Groundhogs are the largest rodent in this area that hibernates — hence why their emergence from underground burrows is what began the historical tradition of Groundhog Day.

When you hear the word hibernation do you automatically envision a bear gorging himself on salmon in preparation for the long winter months ahead?
Afterwards, he will retreat into his warm cave to sleep away the season and emerge much thinner and simply famished as soon as the cold air hints at the first sign of spring.
Unbeknownst to many, there are also a great deal of critters right here on the Eastern Shore that do quite the same thing in order to survive the winter.
Of course, there are many birds — from orioles to hummingbirds — that fly south for the winter and avoid the season altogether.
Quite a few wise humans that do the same thing as well.
Fish will swim to deeper, warmer waters and even the Monarch butterflies that emerged in September will start their trip for Mexico for the winter.
There are, however, quite a few of our local feathered friends that will hunker down and stay put.
In preparation to handle the harsh winter temperatures ahead, birds will puff up their feathers to make air pockets act as insulation, and often alternate standing feet, allowing one foot to warm under their feather coats at a time.
Many birds go through an entire molt, to gain more protective winter plumage.
When the ground is frozen or covered with snow, backyard feeders become a frenzy of activity, the birds are thankful for an easy meal.
Some birds even migrate to Maryland from more northern parts of the country, such as the year round junco.
Their numbers will increase substantially as they form a winter flock — earning their nickname “snowbird.”
Juncos are the wee gray birds that look like puffed up ping-pong balls you will often see socializing at the feeders on winter mornings, even in single digit temperatures.
Other animals that make adaptations in Maryland and surrounding areas are the red fox and the white-tailed deer that don thicker coats to provide vital insulation when winter is coming.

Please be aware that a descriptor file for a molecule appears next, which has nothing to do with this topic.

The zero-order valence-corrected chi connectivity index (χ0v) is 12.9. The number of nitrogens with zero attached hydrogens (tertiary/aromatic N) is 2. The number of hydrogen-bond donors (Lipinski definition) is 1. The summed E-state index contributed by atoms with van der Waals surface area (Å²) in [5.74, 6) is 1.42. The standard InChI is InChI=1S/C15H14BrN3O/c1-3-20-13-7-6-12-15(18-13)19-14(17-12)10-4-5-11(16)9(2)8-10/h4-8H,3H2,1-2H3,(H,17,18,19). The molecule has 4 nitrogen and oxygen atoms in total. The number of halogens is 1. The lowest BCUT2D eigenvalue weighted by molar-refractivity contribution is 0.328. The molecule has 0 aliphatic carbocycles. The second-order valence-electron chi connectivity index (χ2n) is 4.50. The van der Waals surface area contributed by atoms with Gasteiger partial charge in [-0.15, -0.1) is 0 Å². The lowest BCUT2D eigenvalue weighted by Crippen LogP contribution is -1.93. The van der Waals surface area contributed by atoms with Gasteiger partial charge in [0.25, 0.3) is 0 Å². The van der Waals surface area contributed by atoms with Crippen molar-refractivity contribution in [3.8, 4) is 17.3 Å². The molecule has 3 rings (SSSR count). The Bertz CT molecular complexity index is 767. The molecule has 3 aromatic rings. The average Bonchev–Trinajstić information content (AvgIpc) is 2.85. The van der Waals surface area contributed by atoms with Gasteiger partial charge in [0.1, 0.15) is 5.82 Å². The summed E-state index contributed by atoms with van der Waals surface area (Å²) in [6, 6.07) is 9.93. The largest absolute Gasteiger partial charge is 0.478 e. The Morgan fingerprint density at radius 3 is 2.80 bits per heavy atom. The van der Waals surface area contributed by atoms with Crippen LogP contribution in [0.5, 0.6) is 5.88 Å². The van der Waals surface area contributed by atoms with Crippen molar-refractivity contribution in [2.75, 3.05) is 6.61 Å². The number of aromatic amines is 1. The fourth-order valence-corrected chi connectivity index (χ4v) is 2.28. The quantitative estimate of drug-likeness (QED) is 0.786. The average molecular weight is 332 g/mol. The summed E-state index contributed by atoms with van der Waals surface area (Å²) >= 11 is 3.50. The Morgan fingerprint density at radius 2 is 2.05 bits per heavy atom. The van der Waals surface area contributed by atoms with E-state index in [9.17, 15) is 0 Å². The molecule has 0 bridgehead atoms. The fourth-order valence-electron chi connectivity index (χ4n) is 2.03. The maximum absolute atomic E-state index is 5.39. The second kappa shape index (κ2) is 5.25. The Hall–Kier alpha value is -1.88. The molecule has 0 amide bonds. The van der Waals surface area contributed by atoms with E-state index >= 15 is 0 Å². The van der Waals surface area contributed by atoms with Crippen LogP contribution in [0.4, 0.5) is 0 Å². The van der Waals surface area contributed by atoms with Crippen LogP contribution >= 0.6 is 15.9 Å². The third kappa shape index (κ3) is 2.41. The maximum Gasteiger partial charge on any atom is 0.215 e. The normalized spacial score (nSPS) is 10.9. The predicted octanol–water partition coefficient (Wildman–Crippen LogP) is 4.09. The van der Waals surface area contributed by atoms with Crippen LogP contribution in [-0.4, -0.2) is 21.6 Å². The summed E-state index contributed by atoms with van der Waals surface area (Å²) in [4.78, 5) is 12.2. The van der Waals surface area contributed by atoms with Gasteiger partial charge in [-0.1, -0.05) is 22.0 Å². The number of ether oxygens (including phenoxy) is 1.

Even the famous Assateague Island ponies take on a noticeable, shaggy appearance.
But what about the guys that just can’t deal with the cold temperatures?
Small mammals like rodents and bats will transition into a dormant state, their heartbeat reducing to an extremely low level, body temperatures reaching near freezing.
Even if handled, which is not a good idea, they may appear lifeless because, quite literally, they are.
Groundhogs are the largest rodent in the area that assumes this sleepy state of survival — hence why their emergence from underground burrows is what began the significance of Groundhog Day.
“While these critters are true hibernators in the area, many other animals go into a state of significantly less activity called torpor.
“In cold temperatures it takes a lot of energy for animals to maintain a high body temperature,” according to the Society for the Protection of New Hampshire Forests. “During the wintertime there is not a lot of food available, so it is hard for animals to get energy. Thus, torpor is a way for those animals to save their limited energy reserves during very cold temperatures.”
Torpor differs from true hibernation because it is a state that often just lasts for a shortened amount of time, unlike hibernation, which continues on over the course of several months.
Raccoons, chipmunks and skunks go into torpor, which most often occurs during cold winter nights or an extreme drop in temperature.
Their metabolic rate slows substantially and they may appear dead.
Snakes, turtles and other cold blooded creatures go into brumation which essentially falls under the same state as hibernation or torpor, but much like torpor the animal will wake up when the temperatures aren’t as harsh.
This is why on a rare warm winter day we could see a snake emerge from its hiding place to search for food.
Turtles will leave their burrow — often up to two feet deep — to search for vegetation and retreat when they day turns cold again.
Aquatic turtles and bullfrogs will burrow themselves at the bottom of a body of water where they cannot freeze and can absorb oxygen through their skin.
When the waters warm they surface and begin to search for food again, resuming their normal activity.